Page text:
My Son Was Deployed to a War Zone—Reflections

By Susan Kristol

There has recently been a lot of talk in the news about Gold Star families, Purple Hearts, and military service. I knew very little about all of these things until my son decided to join the Marines in 2005 and was commissioned as an infantry officer in 2009. And now, several years later, as I read the news and recall his deployment to one of the most dangerous parts of Afghanistan, I continue to be thankful for his safe return, and I have been flooded with painful memories of what it's like to be a parent of someone deployed in a very dangerous place. This is my story—it may resonate with others, but it's just one mom's account.

When your son or daughter is in a combat zone, you do not sleep except with a telephone next to the pillow. You can't decide if you should obsessively follow the news or avoid watching the news. You break into sobs while driving down the highway. You can't listen to country music songs about Arlington Cemetery, you have unaccountable fits of anger when a well-intentioned person asks if the troops get to come home for the holidays, and you hear your child's voice via a static-filled satellite phone line only once in eight months. You don't want to look at the scary folder with the documents he had to sign, with his power of attorney and his life insurance policy designating his sisters as his beneficiaries. You know that someone in the battalion has been killed when all outgoing emails are shut down so that the bereaved family can be notified, and you swing between sadness for them and terrible relief that it's not your child.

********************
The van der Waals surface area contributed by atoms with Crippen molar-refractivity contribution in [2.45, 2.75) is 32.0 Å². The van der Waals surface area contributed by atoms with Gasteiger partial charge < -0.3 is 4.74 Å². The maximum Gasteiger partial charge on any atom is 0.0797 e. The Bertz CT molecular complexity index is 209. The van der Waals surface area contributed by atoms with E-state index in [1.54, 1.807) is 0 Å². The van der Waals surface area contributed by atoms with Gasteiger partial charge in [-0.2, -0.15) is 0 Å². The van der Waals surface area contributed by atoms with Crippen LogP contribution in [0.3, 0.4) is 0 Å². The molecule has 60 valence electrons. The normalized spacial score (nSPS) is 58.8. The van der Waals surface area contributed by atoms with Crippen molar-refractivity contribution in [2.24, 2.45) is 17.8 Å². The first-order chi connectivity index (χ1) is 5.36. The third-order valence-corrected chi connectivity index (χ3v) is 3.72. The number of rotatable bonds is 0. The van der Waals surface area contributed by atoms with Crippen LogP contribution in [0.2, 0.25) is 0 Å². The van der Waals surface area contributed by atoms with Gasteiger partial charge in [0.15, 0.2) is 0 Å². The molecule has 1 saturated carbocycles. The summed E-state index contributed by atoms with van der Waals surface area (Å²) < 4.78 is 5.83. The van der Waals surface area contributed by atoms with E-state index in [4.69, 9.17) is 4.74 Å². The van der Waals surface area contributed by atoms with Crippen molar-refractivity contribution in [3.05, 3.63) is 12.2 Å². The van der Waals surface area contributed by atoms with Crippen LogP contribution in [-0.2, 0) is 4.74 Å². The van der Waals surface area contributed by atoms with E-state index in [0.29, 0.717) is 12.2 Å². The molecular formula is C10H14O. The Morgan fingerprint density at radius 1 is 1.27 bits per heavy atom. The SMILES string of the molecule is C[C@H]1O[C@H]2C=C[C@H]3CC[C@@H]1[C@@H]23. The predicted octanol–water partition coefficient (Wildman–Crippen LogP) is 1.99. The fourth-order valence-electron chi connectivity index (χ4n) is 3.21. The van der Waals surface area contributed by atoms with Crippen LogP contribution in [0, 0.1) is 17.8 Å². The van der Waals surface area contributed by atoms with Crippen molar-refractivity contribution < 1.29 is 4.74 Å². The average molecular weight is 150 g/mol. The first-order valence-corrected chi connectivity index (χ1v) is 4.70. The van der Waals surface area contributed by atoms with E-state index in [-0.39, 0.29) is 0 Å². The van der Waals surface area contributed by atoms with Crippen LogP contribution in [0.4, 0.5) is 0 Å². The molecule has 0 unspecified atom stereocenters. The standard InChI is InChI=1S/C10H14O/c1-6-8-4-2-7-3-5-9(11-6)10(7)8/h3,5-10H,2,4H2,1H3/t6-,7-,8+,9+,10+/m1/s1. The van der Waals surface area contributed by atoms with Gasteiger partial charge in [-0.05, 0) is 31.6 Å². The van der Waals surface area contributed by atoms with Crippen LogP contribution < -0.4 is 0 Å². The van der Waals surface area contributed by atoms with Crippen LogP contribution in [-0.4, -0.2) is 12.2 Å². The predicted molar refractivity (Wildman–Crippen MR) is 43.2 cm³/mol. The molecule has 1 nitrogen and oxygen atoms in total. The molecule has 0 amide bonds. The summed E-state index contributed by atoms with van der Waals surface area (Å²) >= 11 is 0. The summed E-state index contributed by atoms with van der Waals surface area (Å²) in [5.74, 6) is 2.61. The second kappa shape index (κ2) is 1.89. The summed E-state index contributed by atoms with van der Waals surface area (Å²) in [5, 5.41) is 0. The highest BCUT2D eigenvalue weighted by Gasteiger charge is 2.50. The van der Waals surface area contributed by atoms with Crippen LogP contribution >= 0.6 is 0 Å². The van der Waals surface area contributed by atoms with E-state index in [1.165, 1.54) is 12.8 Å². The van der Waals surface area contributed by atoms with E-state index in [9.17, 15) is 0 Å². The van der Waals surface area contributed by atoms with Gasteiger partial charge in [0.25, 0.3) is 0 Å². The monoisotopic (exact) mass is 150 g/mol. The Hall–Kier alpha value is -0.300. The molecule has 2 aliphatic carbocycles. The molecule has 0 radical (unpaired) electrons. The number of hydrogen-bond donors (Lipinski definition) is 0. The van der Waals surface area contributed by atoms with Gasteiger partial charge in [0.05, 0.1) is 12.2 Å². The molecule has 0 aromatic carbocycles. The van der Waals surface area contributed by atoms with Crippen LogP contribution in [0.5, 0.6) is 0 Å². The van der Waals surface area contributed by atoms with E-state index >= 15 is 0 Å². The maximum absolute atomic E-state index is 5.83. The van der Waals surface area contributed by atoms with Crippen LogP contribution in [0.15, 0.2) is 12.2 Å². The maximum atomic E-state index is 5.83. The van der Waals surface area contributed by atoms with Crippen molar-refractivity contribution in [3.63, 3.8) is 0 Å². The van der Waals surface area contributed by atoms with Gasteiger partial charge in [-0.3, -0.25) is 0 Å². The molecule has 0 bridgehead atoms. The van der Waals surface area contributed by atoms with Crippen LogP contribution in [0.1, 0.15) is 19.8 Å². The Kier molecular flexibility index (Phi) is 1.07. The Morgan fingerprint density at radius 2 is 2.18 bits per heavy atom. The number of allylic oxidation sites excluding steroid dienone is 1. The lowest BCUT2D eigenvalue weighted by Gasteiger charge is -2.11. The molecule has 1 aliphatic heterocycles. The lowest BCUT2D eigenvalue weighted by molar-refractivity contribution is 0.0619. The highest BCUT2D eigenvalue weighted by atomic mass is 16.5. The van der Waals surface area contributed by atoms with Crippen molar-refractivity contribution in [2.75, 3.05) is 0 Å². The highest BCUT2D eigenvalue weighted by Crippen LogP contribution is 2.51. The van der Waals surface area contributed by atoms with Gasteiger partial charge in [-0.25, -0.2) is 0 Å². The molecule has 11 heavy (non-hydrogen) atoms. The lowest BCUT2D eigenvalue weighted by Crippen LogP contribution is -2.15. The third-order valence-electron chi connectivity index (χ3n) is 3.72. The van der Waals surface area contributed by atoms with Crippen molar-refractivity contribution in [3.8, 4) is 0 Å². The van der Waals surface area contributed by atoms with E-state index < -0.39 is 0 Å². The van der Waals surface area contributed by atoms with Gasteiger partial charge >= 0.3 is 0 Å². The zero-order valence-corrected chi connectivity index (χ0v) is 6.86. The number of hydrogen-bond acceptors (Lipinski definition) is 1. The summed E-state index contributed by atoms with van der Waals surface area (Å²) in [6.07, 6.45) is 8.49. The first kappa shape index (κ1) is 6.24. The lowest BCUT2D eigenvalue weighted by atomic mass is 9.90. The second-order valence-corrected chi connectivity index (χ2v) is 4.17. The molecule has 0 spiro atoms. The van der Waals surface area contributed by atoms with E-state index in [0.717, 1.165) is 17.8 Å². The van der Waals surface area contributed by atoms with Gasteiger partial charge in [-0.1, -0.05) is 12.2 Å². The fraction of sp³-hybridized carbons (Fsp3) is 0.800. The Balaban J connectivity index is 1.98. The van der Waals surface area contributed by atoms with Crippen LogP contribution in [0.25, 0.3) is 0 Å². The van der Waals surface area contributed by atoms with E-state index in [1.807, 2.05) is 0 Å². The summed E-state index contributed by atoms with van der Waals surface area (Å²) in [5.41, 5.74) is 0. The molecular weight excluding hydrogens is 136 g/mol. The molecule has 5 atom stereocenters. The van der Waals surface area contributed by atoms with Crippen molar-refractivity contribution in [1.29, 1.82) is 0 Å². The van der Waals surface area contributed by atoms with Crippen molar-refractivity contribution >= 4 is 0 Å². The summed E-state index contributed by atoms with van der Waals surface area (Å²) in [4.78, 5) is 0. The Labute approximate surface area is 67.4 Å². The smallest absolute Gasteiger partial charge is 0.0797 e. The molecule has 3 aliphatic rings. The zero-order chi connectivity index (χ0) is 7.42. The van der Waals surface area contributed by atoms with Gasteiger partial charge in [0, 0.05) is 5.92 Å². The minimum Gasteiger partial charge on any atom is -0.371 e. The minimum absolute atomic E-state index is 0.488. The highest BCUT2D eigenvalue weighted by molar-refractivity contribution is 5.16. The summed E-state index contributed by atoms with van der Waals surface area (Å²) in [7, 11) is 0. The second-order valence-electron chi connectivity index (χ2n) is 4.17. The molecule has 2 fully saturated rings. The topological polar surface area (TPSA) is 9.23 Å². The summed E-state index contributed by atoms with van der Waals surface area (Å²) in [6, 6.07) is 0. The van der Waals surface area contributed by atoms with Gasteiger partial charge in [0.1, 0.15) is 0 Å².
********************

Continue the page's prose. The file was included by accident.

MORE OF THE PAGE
Finding a Support Group Like is Key

On the eve of my son's deployment, I found to be my savior, because I needed the support of other parents with a child in the military, and I had almost no one in my social circle who was in that position. What a godsend the Marine Parents message boards were—first as a clunky message format, then as our current Marine Family Network group format. At the height of the Iraq and Afghanistan conflicts, there were online message boards for parents and other Marine family members, some sorted by topic, and others sorted according to individual battalions.

We parents who were in discussion group of my son's battalion did not know one another and would never meet in person, but we could figuratively "hold hands across the Internet" as our children flew in to one of the most dangerous villages in Helmand Province, where the Marine battalion would suffer 25 deaths over the course of the deployment. I have never felt such a connection to total strangers as I did in these months.